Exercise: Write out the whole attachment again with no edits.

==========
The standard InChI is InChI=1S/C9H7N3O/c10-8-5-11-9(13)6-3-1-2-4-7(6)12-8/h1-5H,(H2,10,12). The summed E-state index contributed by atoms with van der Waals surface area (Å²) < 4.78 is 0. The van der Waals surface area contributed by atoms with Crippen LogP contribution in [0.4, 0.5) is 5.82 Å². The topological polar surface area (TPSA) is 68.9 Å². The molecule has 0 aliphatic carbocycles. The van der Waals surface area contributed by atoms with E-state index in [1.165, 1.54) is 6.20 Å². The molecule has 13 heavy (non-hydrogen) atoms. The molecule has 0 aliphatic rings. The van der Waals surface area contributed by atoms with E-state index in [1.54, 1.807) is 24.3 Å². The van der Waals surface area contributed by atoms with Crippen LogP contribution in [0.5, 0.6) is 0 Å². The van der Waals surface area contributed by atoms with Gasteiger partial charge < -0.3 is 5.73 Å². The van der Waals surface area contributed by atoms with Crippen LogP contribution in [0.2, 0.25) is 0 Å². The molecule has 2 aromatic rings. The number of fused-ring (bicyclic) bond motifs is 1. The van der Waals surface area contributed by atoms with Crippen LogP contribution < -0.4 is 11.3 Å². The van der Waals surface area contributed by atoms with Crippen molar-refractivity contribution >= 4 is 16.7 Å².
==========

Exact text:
The standard InChI is InChI=1S/C9H7N3O/c10-8-5-11-9(13)6-3-1-2-4-7(6)12-8/h1-5H,(H2,10,12). The summed E-state index contributed by atoms with van der Waals surface area (Å²) < 4.78 is 0. The van der Waals surface area contributed by atoms with Crippen LogP contribution in [0.4, 0.5) is 5.82 Å². The topological polar surface area (TPSA) is 68.9 Å². The molecule has 0 aliphatic carbocycles. The van der Waals surface area contributed by atoms with E-state index in [1.165, 1.54) is 6.20 Å². The molecule has 13 heavy (non-hydrogen) atoms. The molecule has 0 aliphatic rings. The van der Waals surface area contributed by atoms with E-state index in [1.54, 1.807) is 24.3 Å². The van der Waals surface area contributed by atoms with Crippen LogP contribution in [0.5, 0.6) is 0 Å². The van der Waals surface area contributed by atoms with Gasteiger partial charge < -0.3 is 5.73 Å². The van der Waals surface area contributed by atoms with Crippen LogP contribution in [0.2, 0.25) is 0 Å². The molecule has 2 aromatic rings. The number of fused-ring (bicyclic) bond motifs is 1. The van der Waals surface area contributed by atoms with Crippen LogP contribution < -0.4 is 11.3 Å². The van der Waals surface area contributed by atoms with Crippen molar-refractivity contribution >= 4 is 16.7 Å².